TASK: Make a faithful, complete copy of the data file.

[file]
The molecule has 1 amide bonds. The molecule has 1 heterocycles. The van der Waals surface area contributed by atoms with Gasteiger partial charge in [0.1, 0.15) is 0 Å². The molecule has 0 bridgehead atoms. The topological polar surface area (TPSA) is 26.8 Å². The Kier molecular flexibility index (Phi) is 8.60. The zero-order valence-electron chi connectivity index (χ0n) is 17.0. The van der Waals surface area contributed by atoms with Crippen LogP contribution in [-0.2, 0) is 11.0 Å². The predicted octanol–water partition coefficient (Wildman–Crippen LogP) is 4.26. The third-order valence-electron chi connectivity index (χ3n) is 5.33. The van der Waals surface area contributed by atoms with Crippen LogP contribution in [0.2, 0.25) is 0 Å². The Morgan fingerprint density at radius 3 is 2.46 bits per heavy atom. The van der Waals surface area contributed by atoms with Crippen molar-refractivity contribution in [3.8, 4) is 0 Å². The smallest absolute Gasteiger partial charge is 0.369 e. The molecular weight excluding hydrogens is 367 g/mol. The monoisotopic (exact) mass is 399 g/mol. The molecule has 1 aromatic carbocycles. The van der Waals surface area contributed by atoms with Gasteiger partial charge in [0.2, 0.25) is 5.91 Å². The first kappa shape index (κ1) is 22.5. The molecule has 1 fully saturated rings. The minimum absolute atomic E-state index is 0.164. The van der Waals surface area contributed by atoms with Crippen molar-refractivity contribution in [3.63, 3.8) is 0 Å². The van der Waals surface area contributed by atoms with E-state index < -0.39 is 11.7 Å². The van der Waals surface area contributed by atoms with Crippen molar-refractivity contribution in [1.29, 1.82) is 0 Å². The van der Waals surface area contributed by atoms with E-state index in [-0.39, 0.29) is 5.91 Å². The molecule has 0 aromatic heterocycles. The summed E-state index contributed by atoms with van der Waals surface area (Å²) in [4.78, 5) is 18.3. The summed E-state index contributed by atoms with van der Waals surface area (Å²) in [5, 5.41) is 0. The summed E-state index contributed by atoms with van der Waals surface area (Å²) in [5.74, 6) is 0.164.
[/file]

The molecule has 1 amide bonds. The molecule has 1 heterocycles. The van der Waals surface area contributed by atoms with Gasteiger partial charge in [0.1, 0.15) is 0 Å². The molecule has 0 bridgehead atoms. The topological polar surface area (TPSA) is 26.8 Å². The Kier molecular flexibility index (Phi) is 8.60. The zero-order valence-electron chi connectivity index (χ0n) is 17.0. The van der Waals surface area contributed by atoms with Crippen LogP contribution in [-0.2, 0) is 11.0 Å². The predicted octanol–water partition coefficient (Wildman–Crippen LogP) is 4.26. The third-order valence-electron chi connectivity index (χ3n) is 5.33. The van der Waals surface area contributed by atoms with Crippen LogP contribution in [0.2, 0.25) is 0 Å². The Morgan fingerprint density at radius 3 is 2.46 bits per heavy atom. The van der Waals surface area contributed by atoms with Crippen molar-refractivity contribution in [3.8, 4) is 0 Å². The smallest absolute Gasteiger partial charge is 0.369 e. The molecular weight excluding hydrogens is 367 g/mol. The monoisotopic (exact) mass is 399 g/mol. The molecule has 1 aromatic carbocycles. The van der Waals surface area contributed by atoms with Gasteiger partial charge in [0.2, 0.25) is 5.91 Å². The first kappa shape index (κ1) is 22.5. The molecule has 1 fully saturated rings. The minimum absolute atomic E-state index is 0.164. The van der Waals surface area contributed by atoms with Crippen molar-refractivity contribution in [3.63, 3.8) is 0 Å². The van der Waals surface area contributed by atoms with E-state index < -0.39 is 11.7 Å². The van der Waals surface area contributed by atoms with Crippen molar-refractivity contribution in [1.29, 1.82) is 0 Å². The van der Waals surface area contributed by atoms with E-state index in [-0.39, 0.29) is 5.91 Å². The molecule has 0 aromatic heterocycles. The summed E-state index contributed by atoms with van der Waals surface area (Å²) in [4.78, 5) is 18.3. The summed E-state index contributed by atoms with van der Waals surface area (Å²) in [5, 5.41) is 0. The summed E-state index contributed by atoms with van der Waals surface area (Å²) in [5.74, 6) is 0.164.